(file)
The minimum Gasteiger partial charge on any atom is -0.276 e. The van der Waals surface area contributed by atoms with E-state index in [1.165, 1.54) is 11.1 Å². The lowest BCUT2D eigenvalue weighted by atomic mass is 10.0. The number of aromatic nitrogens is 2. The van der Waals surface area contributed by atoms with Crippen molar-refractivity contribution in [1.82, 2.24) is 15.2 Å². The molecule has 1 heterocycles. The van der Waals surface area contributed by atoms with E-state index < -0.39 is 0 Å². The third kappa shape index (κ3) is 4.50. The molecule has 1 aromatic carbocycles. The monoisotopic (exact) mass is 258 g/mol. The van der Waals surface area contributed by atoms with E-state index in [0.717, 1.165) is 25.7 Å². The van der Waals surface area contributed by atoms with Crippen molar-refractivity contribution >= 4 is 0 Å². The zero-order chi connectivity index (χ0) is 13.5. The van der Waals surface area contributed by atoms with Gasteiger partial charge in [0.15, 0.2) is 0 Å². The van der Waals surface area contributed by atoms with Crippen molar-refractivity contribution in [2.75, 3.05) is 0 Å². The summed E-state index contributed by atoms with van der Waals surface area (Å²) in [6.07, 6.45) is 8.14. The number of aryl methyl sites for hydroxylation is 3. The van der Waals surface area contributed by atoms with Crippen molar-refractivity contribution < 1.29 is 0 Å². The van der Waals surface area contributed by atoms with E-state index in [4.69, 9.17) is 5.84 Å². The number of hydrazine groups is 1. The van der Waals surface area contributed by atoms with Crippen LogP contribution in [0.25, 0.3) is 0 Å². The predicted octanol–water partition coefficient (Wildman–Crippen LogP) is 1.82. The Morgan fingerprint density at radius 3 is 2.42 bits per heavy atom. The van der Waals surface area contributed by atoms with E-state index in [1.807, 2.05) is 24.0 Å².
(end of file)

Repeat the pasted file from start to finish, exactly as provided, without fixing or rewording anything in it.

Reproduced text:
The minimum Gasteiger partial charge on any atom is -0.276 e. The van der Waals surface area contributed by atoms with E-state index in [1.165, 1.54) is 11.1 Å². The lowest BCUT2D eigenvalue weighted by atomic mass is 10.0. The number of aromatic nitrogens is 2. The van der Waals surface area contributed by atoms with Crippen molar-refractivity contribution in [1.82, 2.24) is 15.2 Å². The molecule has 1 heterocycles. The van der Waals surface area contributed by atoms with E-state index < -0.39 is 0 Å². The third kappa shape index (κ3) is 4.50. The molecule has 1 aromatic carbocycles. The monoisotopic (exact) mass is 258 g/mol. The van der Waals surface area contributed by atoms with E-state index in [0.717, 1.165) is 25.7 Å². The van der Waals surface area contributed by atoms with Crippen molar-refractivity contribution >= 4 is 0 Å². The zero-order chi connectivity index (χ0) is 13.5. The van der Waals surface area contributed by atoms with Gasteiger partial charge in [0.15, 0.2) is 0 Å². The van der Waals surface area contributed by atoms with Crippen molar-refractivity contribution in [2.75, 3.05) is 0 Å². The summed E-state index contributed by atoms with van der Waals surface area (Å²) in [6.07, 6.45) is 8.14. The number of aryl methyl sites for hydroxylation is 3. The van der Waals surface area contributed by atoms with Crippen molar-refractivity contribution < 1.29 is 0 Å². The van der Waals surface area contributed by atoms with E-state index in [4.69, 9.17) is 5.84 Å². The number of hydrazine groups is 1. The van der Waals surface area contributed by atoms with Crippen LogP contribution in [0.25, 0.3) is 0 Å². The predicted octanol–water partition coefficient (Wildman–Crippen LogP) is 1.82. The Morgan fingerprint density at radius 3 is 2.42 bits per heavy atom. The van der Waals surface area contributed by atoms with E-state index in [1.807, 2.05) is 24.0 Å².